Heartburn Treatments Mitchell SD

Poor digestion results in damp heat accumulation in the stomach, leading to acid regurgitation. Foods such as mung bean, tofu, soybeans, wheat, dairy, aloe, banana, cucumber, lettuce, olives, seaweed, summer squash, tomato, and melons, can help cool the stomach and heal energetic imbalances. Foods to help prevent food retention include orange peel, fennel, potato, rhubarb (in moderation), bamboo shoot, pineapple, lemon, barley, hawthorn berry, and malt. Liver qi is responsible for the smooth flow of energy throughout the entire body.

Dany Shamoun
(605) 322-8630
1001 E 21st St
Sioux Falls, SD
Specialty
Gastroenterology

Data Provided by:
Chandar Singaram, MD
(605) 310-2000
1905 W 57th St Ste 1
Sioux Falls, SD
Specialties
Gastroenterology
Gender
Male
Education
Medical School: Madras Med Coll, Dr M G R Med Univ, Madras, Tn, India
Graduation Year: 1984

Data Provided by:
Dr.John Barker
(605) 322-8630
1001 East 21st Street #501
Sioux Falls, SD
Gender
M
Speciality
Gastroenterologist
General Information
Accepting New Patients: Yes
RateMD Rating
1.0, out of 5 based on 2, reviews.

Data Provided by:
Dany Karam Shamoun, MD
(605) 322-8630
1001 E 21st St Ste 501
Sioux Falls, SD
Specialties
Gastroenterology
Gender
Male
Education
Medical School: American Univ Of Beirut, Fac Of Med, Beirut, Lebanon
Graduation Year: 1994

Data Provided by:
Dr.Jorge Gilbert
(605) 328-8500
1201 S Euclid Ave
Sioux Falls, SD
Gender
M
Education
Medical School: Univ Catol De Santiago De Guayaquil, Fac De Med, Guayaquil
Year of Graduation: 1989
Speciality
Gastroenterologist
General Information
Accepting New Patients: Yes
RateMD Rating
4.5, out of 5 based on 1, reviews.

Data Provided by:
John Dennis Barker Jr, MD
(605) 331-4050
1001 E 21st St Ste 501
Sioux Falls, SD
Specialties
Gastroenterology
Gender
Male
Education
Medical School: Univ Of Mn Med Sch-Minneapolis, Minneapolis Mn 55455
Graduation Year: 1968

Data Provided by:
Tim Morrow Ridgway, MD
(605) 328-8500
1500 W 22nd St Ste 101
Sioux Falls, SD
Specialties
Gastroenterology, Internal Medicine
Gender
Male
Education
Medical School: Univ Of Sd Sch Of Med, Vermillion Sd, 57069
Graduation Year: 1984
Hospital
Hospital: Sioux Valley Hospital, Sioux Falls, Sd
Group Practice: Sioux Valley Clinic

Data Provided by:
Jorge Alberto Gilbert, MD
(605) 328-8500
1500 W 22nd St Ste 101
Sioux Falls, SD
Specialties
Gastroenterology
Gender
Male
Education
Medical School: Univ Catol De Santiago De Guayaquil, Fac De Med, Guayaquil, Ecuador
Graduation Year: 1989

Data Provided by:
Michael McGuire
(605) 342-3280
2820 Mount Rushmore Rd
Rapid City, SD
Specialty
Gastroenterology

Data Provided by:
Scott A Weber
(605) 665-7841
1104 W 8th St
Yankton, SD
Specialty
Family Practice, Gastroenterology, Internal Medicine

Data Provided by:
Data Provided by:

Relieving Heartburn

Provided by: 

By Juliette Aiyana, LAc

I may be developing acid reflux disease. Every few months, I experience heartburn but refuse to pop antacids or those OTC acid blockers. Can I prevent acid reflux and treat my bouts of heartburn naturally?

The symptoms of acid reflux can cause discomfort and embarrassment. And if left untreated, acid reflux can damage the esophagus. In Chinese medicine we classify acid reflux as a heat disorder commonly affecting the stomach and/or liver energy systems. Heat and fire flare upward bringing the acid into the throat. Acupuncture, dietary changes, and Chinese herbs can quickly relieve your symptoms. To find relief, consult a TCM herbalist who will devise an herbal formula for you based on your unique signs and symptoms. You should not have to take herbs long term if you eat an energetically balanced diet. The Chinese herbal formula Chai Hu Shu Gan Tang (“bupleurum powder to spread the liver”) alleviates symptoms in many people within about one to two weeks, but it should not be taken for an extended period of time.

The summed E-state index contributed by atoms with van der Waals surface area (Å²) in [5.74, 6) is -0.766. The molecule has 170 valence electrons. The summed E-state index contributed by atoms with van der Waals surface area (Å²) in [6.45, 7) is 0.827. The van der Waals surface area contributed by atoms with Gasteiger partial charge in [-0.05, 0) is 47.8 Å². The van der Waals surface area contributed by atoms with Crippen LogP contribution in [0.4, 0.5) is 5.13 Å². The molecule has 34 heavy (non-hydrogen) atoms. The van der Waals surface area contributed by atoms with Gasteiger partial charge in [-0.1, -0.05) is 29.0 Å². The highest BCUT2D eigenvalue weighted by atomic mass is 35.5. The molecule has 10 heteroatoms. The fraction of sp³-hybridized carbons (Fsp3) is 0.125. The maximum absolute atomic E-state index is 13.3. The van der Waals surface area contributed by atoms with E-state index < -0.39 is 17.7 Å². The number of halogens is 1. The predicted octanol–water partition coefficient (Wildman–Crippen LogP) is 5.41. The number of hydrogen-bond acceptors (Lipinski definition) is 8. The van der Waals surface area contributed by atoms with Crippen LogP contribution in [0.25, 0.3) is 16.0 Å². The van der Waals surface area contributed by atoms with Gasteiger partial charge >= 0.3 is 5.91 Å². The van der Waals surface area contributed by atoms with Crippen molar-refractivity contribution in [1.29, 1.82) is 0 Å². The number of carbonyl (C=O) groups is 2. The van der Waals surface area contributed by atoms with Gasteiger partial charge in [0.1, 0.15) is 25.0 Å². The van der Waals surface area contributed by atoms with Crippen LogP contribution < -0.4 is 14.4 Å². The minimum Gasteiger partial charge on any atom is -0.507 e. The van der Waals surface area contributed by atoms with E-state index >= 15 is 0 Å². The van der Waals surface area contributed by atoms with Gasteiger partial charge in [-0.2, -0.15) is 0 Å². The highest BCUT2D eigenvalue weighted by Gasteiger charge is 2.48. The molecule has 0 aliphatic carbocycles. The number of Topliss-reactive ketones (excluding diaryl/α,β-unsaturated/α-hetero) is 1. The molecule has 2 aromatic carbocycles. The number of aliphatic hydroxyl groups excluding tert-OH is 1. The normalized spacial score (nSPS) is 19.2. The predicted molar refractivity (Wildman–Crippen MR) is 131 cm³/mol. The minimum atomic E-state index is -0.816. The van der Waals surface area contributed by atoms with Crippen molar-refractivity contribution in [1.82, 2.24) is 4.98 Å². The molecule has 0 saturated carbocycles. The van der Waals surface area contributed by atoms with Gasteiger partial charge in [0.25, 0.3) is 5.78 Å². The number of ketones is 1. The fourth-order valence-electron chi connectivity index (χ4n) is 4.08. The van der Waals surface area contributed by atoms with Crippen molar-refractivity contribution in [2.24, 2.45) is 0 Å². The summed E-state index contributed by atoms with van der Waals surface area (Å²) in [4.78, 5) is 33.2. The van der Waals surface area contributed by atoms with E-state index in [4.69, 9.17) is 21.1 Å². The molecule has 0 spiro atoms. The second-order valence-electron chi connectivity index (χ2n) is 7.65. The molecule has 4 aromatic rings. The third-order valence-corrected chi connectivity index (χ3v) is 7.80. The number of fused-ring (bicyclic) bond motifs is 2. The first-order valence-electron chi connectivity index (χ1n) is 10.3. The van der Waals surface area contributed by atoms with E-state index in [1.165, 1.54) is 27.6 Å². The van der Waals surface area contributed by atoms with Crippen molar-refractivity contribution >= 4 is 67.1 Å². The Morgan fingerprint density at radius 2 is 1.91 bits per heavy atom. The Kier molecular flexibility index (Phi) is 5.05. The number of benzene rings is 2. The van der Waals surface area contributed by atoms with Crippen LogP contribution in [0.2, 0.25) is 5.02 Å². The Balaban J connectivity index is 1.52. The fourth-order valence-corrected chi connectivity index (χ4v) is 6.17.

Poor digestion results in damp heat accumulation in the stomach, leading to acid regurgitation. Foods such as mung bean, tofu, soybeans, wheat, dairy, aloe, banana, cucumber, lettuce, olives, seaweed, summer squash, tomato, and melons, can help cool the stomach and heal energetic imbalances. Foods to help prevent food retention include orange peel, fennel, potato, rhubarb (in moderation), bamboo shoot, pineapple, lemon, barley, hawthorn berry, and malt.

Liver qi is responsible for the smooth flow of energy throughout the entire body. Excessive heat will cause it to move upward and invade the stomach, creating heat there. Try eating dark leafy greens, bitter greens, leeks, quinoa, anise, ginger, basil, turkey, and ocean fish, which help cool and circulate the flow of liver qi.

In all cases, avoid spicy, greasy, fried and oily foods, processed foods, high-fat meats, sugar, and more than two servings of caffeine a day. Reduce your stress and anger, and don’t eat if you are angry or upset. Avoid overeating and drink alcohol in moderation—alcohol generates the heat that leads to acid reflux. I recommend that my heartburn patients abstain from alcohol completely for two to three months and, afterwards, imbibe fewer than four drinks a week.

Juliette Aiyana, LAc, has been a natural health practitioner since 1992. In 2001, she founded Aiyana Acupuncture & Chinese Herbs in New York City (www.amazinghealing.com) .

Author: Juliette Aiyana, LAc

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